Barbara Timmins Livingston
Barbara Timmins Livingston, a vivacious, engaging and always funny force who was unwavering in her devotion to the preservation of the forested-nature charms of her hometown of Carmel-by-the-Sea, died Tuesday, Feb. 23. She was 92.
A village activist and retired city council member, Barbara died peacefully at her home on the corner of 13th and San Carlos, where she could always be seen sitting outside at a table in her sun hat and oversized sunglasses, smiling and welcoming her neighbors to come sit down for a visit and talk local and national politics. On either level, she was always up on current issues.
In quaint Carmel fashion, her home was announced as "Green Gardens" by a wooden sign on her gate. "Hello, darling," she would call out when the gate opened and the bell rang. In later years, she had mostly lost her eyesight due to macular degeneration but she could identify anybody instantly by voice. The people who made a point of stopping by were of all ages because Livingston had the energy to keep up with anybody, at any age.
Barbara was born in San Mateo on Dec. 30, 1928, and in 1936 her family moved to Carmel. Her father, Frank Timmins, worked for the telephone company and her mother, Marjorie Timmins, worked at Neill Engineers. Barbara attended Sunset Elementary School and Carmel High School, class of 1946.
She earned her BA in world history at Stanford University in 1950, while working as a server in the dining commons, and summers at Village Hardware in Carmel. After her graduation, she was hired for the executive training program at the Emporium in San Francisco. She liked to tell stories of her years in San Francisco during the era of "Mad Men" cocktail parties.
She was snatched up for marriage by Barry Livingston, whose family ran Livingston Bros., one of the last family-owned department stores in the city. They were married in 1953 and lived in Presidio Heights. Barbara was active in city causes and served as the publicity chair for "Farewell to the Fox," a fundraiser before the beloved movie palace on Market Street met the wrecking ball in 1963.
In 1955, after their sons Michael and Brian were born, the Livingstons moved to Redwood City, then to Menlo Park.
A tennis player who hit the ball hard - usually harder than the men she was playing mixed doubles with - Barbara had tremendous self-confidence and a creative energy that could not be contained. She channeled it into Barbara Livingston Interior Designs, a thriving business she ran out of her home and her station wagon, which was always loaded with carpet and fabric samples as she lead-footed it through the old design district Jackson Square in San Francisco, double-parking in front of her suppliers downtown and telling her passengers, "you kids stay in the car."
She was liberal, liberated and progressive. She could understand a problem and instantly know the solution. She'd make a decision and stick to it. She was also kind and charitable. She served as President of the Peninsula Volunteers and was on the board of the Palo Alto Junior League
By 1978, after her boys were grown and the Livingstons divorced, Barbara returned to the Monterey Peninsula. She designed and built a hillside home deep in Carmel Valley with her partner Bob Kohn. But it turned out to be too quiet and her dogs were always giving her poison oak, so after several years and some raucous parties, she and Kohn moved to Carmel-by-the-Sea. Her mother eventually bought the house next door and they controlled that corner for the next 30 years.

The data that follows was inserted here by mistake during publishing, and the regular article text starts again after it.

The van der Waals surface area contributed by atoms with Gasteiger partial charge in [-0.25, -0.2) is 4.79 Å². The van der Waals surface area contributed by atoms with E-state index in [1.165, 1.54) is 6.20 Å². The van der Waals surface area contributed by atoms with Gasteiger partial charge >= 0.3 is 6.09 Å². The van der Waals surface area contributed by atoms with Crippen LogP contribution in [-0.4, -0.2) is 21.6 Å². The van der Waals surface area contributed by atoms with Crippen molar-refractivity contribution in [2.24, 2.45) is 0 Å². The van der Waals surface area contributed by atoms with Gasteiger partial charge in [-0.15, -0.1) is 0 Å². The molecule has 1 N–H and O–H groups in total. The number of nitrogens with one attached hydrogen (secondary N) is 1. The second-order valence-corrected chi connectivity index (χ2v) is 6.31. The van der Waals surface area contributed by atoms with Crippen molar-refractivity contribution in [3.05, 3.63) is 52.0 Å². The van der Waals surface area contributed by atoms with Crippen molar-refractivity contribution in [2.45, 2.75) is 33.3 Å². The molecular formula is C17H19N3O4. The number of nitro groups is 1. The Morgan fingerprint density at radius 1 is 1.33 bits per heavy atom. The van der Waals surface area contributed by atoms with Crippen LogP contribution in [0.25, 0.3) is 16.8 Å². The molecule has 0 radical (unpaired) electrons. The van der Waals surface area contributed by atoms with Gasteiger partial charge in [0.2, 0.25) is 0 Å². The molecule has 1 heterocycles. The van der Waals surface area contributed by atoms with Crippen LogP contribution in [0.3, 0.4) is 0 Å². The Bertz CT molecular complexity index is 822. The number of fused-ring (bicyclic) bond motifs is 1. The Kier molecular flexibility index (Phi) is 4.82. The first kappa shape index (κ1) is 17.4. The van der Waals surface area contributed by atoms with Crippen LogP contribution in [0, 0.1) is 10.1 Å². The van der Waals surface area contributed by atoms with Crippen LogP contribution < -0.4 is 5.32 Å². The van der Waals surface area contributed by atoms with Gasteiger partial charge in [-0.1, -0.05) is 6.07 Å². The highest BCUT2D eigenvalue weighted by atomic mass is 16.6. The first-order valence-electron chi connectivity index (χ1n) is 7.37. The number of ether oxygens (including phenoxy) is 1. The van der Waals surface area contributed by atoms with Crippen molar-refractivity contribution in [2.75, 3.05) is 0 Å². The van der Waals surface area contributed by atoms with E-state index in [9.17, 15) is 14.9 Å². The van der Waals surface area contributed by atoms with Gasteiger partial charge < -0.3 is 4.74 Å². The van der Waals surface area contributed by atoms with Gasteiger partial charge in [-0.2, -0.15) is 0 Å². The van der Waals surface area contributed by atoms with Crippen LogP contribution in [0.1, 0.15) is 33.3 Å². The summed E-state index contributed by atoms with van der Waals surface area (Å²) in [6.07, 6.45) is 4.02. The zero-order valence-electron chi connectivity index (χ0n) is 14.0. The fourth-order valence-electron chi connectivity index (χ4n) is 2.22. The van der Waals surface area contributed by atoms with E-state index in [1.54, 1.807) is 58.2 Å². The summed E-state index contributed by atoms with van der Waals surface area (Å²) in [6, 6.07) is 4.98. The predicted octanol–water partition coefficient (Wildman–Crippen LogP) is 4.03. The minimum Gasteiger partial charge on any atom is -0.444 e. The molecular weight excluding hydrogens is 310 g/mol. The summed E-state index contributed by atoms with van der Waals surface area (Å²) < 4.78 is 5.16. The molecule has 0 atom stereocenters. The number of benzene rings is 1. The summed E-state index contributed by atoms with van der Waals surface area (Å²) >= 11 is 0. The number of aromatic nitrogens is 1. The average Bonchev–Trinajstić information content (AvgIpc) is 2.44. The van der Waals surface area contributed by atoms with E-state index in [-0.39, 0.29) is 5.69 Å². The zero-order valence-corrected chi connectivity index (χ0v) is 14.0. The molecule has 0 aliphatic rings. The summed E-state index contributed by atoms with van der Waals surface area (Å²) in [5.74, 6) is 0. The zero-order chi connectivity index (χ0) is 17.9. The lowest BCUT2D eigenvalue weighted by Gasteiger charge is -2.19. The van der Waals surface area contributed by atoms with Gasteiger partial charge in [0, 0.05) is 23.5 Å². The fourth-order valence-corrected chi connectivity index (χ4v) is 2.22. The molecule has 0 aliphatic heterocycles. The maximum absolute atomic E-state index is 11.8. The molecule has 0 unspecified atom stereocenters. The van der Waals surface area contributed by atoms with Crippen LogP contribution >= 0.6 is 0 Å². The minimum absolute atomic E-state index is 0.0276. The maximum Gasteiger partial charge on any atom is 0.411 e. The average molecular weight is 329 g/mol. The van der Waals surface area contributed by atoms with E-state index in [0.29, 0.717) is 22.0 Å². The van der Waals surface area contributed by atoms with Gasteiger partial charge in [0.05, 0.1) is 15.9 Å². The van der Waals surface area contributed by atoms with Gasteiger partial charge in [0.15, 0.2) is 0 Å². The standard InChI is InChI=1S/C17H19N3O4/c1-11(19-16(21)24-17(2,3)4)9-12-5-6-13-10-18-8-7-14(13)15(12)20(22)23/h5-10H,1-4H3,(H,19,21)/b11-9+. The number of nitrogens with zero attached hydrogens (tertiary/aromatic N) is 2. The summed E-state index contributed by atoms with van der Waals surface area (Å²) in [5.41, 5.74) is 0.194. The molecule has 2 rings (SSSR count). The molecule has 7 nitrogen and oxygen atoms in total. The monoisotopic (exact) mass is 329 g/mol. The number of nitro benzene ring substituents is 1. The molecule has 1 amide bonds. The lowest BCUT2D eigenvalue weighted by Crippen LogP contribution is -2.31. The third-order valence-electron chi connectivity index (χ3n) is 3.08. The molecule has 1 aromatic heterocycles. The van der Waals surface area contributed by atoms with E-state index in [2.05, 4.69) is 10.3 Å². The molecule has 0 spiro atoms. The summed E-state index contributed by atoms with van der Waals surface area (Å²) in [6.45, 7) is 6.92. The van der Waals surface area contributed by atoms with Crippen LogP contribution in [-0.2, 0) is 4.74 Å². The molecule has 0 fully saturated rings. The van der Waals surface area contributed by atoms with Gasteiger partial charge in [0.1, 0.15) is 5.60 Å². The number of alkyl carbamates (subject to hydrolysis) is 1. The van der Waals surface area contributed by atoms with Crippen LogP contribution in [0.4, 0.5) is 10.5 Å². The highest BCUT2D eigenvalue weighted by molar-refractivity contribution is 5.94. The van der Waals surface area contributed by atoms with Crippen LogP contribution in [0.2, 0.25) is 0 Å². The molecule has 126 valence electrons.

Barbara was the founding President of Friends of Carmel Forest, which sought to protect every tree threatened by a developer's bulldozer. She was eloquent and rational in their defense and was first elected to the city council in 1992, and re-elected to three 4-year terms, retiring in 2004.
After retiring, she stayed active as President of the Carmel Residents Association. For its centennial, the Association produced "Stories of Old Carmel," for which Livingston wrote the introduction. Even in her '80s and '90s, she would attend every civic event in town, sitting in the front row at council and unfailingly asking hard questions.
She and Kohn traveled the world, by train, by ferry, and by Safari Jeep. Kohn, once voted Carmel Citizen of the Year, died in 2013.
Barbara loved a party, and for her 70th birthday, she hosted a black-tie Speakeasy where guests entered by a hidden door through a laundromat. A password was required ("Monica Lewinsky"). At the end of the party, she'd arranged to have the Carmel police arrest her and haul her away in handcuffs. For her 90th birthday, she hosted a bash at Carmel Mission Ranch. True, it was owned by her political nemesis Clint Eastwood, but she was never a grudge holder.
Livingston's home was stylishly appointed, but she did most of her socializing outside. The stubborn Carmel fog was never a deterrent. She was often in the company of Loretta Cook, her bookkeeper or Kelly Shoemaker, her personal assistant. They had to work in shifts to keep up with her pace. She also relied on the in-home care of Orlando Torino, Maria Cruz, Carmen Reyes, Veronica Nevarez, and Fatima Reyes-Demayo. Neighbors Greg D'Ambrosio, Doug Schmitz, Mike Brown, and Tom Parks always kept her laughing.
Survivors include her sons Michael (Laurie Foster) and Brian (Elaine), grandchildren Shayla (Paul), Ryan (Heidi), Zoe Rose (Bobby), Rory and Alix Livingston, and two great grandchildren, all of Vermont.
Her sons are planning a virtual memorial in the near future. Donations may be made to the Carmel Residents Association, P.O. Box 13, Carmel, CA, 93921.
Published by San Francisco Chronicle from Mar. 1 to Mar. 7, 2021.